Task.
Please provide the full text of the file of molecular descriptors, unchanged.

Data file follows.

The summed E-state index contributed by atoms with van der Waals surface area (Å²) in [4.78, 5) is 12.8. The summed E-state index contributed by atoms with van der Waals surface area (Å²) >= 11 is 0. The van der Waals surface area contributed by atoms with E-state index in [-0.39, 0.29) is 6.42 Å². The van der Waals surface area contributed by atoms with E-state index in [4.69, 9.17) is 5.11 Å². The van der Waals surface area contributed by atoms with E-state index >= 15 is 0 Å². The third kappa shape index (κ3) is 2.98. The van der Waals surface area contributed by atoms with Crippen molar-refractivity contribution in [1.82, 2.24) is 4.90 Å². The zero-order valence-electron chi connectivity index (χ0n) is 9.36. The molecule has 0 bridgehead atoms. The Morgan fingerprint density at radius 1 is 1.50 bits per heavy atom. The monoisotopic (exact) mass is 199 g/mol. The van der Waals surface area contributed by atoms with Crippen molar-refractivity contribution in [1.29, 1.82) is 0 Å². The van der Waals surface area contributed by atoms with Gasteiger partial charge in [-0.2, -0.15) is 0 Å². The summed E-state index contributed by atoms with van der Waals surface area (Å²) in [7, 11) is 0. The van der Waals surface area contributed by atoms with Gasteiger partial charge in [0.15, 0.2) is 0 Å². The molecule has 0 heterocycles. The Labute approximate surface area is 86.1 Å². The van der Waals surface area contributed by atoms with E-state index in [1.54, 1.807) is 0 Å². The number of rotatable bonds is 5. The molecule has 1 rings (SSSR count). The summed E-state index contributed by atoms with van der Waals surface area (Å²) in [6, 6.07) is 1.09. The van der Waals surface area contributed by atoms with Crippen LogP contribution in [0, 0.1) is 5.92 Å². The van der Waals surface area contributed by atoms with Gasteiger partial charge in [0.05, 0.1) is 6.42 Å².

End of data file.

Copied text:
The summed E-state index contributed by atoms with van der Waals surface area (Å²) in [4.78, 5) is 12.8. The summed E-state index contributed by atoms with van der Waals surface area (Å²) >= 11 is 0. The van der Waals surface area contributed by atoms with E-state index in [-0.39, 0.29) is 6.42 Å². The van der Waals surface area contributed by atoms with E-state index in [4.69, 9.17) is 5.11 Å². The van der Waals surface area contributed by atoms with E-state index >= 15 is 0 Å². The third kappa shape index (κ3) is 2.98. The van der Waals surface area contributed by atoms with Crippen molar-refractivity contribution in [1.82, 2.24) is 4.90 Å². The zero-order valence-electron chi connectivity index (χ0n) is 9.36. The molecule has 0 bridgehead atoms. The Morgan fingerprint density at radius 1 is 1.50 bits per heavy atom. The monoisotopic (exact) mass is 199 g/mol. The van der Waals surface area contributed by atoms with Crippen molar-refractivity contribution in [1.29, 1.82) is 0 Å². The van der Waals surface area contributed by atoms with Gasteiger partial charge in [-0.2, -0.15) is 0 Å². The summed E-state index contributed by atoms with van der Waals surface area (Å²) in [7, 11) is 0. The van der Waals surface area contributed by atoms with Gasteiger partial charge in [0.15, 0.2) is 0 Å². The molecule has 0 heterocycles. The Labute approximate surface area is 86.1 Å². The van der Waals surface area contributed by atoms with E-state index in [1.54, 1.807) is 0 Å². The number of rotatable bonds is 5. The molecule has 1 rings (SSSR count). The summed E-state index contributed by atoms with van der Waals surface area (Å²) in [6, 6.07) is 1.09. The van der Waals surface area contributed by atoms with Crippen LogP contribution in [0, 0.1) is 5.92 Å². The van der Waals surface area contributed by atoms with Gasteiger partial charge in [0.05, 0.1) is 6.42 Å².